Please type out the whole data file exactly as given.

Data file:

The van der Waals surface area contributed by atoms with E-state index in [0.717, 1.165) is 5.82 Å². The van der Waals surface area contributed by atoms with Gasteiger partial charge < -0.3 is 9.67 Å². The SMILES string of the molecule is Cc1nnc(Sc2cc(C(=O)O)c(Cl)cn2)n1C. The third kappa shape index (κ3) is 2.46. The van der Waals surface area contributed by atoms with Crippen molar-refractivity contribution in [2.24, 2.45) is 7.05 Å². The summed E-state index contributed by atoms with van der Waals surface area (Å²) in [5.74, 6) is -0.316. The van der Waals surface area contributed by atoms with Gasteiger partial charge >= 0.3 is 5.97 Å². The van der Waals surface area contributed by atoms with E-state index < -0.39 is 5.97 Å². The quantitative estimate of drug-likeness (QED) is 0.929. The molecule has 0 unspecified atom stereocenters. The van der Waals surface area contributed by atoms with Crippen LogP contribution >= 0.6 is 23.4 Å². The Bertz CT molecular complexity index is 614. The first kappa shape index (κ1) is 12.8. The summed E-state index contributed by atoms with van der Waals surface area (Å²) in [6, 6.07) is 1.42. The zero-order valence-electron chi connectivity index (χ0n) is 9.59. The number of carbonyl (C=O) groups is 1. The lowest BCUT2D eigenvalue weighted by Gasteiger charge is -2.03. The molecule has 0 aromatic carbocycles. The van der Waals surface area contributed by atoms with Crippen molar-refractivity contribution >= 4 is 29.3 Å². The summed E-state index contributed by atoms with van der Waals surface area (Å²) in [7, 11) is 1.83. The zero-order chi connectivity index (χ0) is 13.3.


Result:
The van der Waals surface area contributed by atoms with E-state index in [0.717, 1.165) is 5.82 Å². The van der Waals surface area contributed by atoms with Gasteiger partial charge < -0.3 is 9.67 Å². The SMILES string of the molecule is Cc1nnc(Sc2cc(C(=O)O)c(Cl)cn2)n1C. The third kappa shape index (κ3) is 2.46. The van der Waals surface area contributed by atoms with Crippen molar-refractivity contribution in [2.24, 2.45) is 7.05 Å². The summed E-state index contributed by atoms with van der Waals surface area (Å²) in [5.74, 6) is -0.316. The van der Waals surface area contributed by atoms with Gasteiger partial charge >= 0.3 is 5.97 Å². The van der Waals surface area contributed by atoms with E-state index < -0.39 is 5.97 Å². The quantitative estimate of drug-likeness (QED) is 0.929. The molecule has 0 unspecified atom stereocenters. The van der Waals surface area contributed by atoms with Crippen LogP contribution >= 0.6 is 23.4 Å². The Bertz CT molecular complexity index is 614. The first kappa shape index (κ1) is 12.8. The summed E-state index contributed by atoms with van der Waals surface area (Å²) in [6, 6.07) is 1.42. The zero-order valence-electron chi connectivity index (χ0n) is 9.59. The number of carbonyl (C=O) groups is 1. The lowest BCUT2D eigenvalue weighted by Gasteiger charge is -2.03. The molecule has 0 aromatic carbocycles. The van der Waals surface area contributed by atoms with Crippen molar-refractivity contribution >= 4 is 29.3 Å². The summed E-state index contributed by atoms with van der Waals surface area (Å²) in [7, 11) is 1.83. The zero-order chi connectivity index (χ0) is 13.3.